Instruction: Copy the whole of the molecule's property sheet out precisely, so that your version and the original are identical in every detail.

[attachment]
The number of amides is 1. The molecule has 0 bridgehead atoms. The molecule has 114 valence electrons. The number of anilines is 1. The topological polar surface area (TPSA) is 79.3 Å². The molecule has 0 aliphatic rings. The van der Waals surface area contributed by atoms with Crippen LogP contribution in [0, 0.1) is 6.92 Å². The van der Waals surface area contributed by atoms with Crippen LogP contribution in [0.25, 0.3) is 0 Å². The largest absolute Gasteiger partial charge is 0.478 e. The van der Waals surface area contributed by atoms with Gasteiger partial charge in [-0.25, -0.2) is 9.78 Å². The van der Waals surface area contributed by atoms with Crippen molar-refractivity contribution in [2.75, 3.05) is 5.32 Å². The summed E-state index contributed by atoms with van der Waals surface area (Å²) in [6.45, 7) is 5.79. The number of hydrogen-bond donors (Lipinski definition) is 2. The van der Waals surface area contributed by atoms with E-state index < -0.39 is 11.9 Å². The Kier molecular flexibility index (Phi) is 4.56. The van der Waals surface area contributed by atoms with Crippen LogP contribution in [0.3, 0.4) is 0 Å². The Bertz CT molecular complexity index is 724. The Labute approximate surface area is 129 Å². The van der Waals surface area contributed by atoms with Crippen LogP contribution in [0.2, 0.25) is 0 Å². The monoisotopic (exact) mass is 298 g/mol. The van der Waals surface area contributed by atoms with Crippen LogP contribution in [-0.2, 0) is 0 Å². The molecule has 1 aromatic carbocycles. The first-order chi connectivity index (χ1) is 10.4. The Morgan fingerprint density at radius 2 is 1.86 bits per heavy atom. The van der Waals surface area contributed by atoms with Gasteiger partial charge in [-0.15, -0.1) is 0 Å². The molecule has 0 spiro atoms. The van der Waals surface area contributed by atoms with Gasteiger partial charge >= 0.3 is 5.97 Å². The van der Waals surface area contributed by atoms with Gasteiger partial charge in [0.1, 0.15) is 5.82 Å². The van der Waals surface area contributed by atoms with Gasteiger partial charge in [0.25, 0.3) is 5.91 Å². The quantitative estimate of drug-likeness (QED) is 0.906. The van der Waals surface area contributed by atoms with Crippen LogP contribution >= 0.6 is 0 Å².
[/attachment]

The number of amides is 1. The molecule has 0 bridgehead atoms. The molecule has 114 valence electrons. The number of anilines is 1. The topological polar surface area (TPSA) is 79.3 Å². The molecule has 0 aliphatic rings. The van der Waals surface area contributed by atoms with Crippen LogP contribution in [0, 0.1) is 6.92 Å². The van der Waals surface area contributed by atoms with Crippen LogP contribution in [0.25, 0.3) is 0 Å². The largest absolute Gasteiger partial charge is 0.478 e. The van der Waals surface area contributed by atoms with Gasteiger partial charge in [-0.25, -0.2) is 9.78 Å². The van der Waals surface area contributed by atoms with Crippen molar-refractivity contribution in [2.75, 3.05) is 5.32 Å². The summed E-state index contributed by atoms with van der Waals surface area (Å²) in [6.45, 7) is 5.79. The number of hydrogen-bond donors (Lipinski definition) is 2. The van der Waals surface area contributed by atoms with E-state index < -0.39 is 11.9 Å². The Kier molecular flexibility index (Phi) is 4.56. The van der Waals surface area contributed by atoms with Crippen LogP contribution in [0.3, 0.4) is 0 Å². The Bertz CT molecular complexity index is 724. The Labute approximate surface area is 129 Å². The van der Waals surface area contributed by atoms with Crippen LogP contribution in [0.2, 0.25) is 0 Å². The monoisotopic (exact) mass is 298 g/mol. The van der Waals surface area contributed by atoms with Crippen LogP contribution in [-0.2, 0) is 0 Å². The molecule has 1 aromatic carbocycles. The first-order chi connectivity index (χ1) is 10.4. The Morgan fingerprint density at radius 2 is 1.86 bits per heavy atom. The van der Waals surface area contributed by atoms with Gasteiger partial charge in [-0.15, -0.1) is 0 Å². The molecule has 0 spiro atoms. The van der Waals surface area contributed by atoms with Gasteiger partial charge >= 0.3 is 5.97 Å². The van der Waals surface area contributed by atoms with Gasteiger partial charge in [0.1, 0.15) is 5.82 Å². The van der Waals surface area contributed by atoms with Gasteiger partial charge in [0.25, 0.3) is 5.91 Å². The quantitative estimate of drug-likeness (QED) is 0.906. The van der Waals surface area contributed by atoms with Crippen LogP contribution >= 0.6 is 0 Å².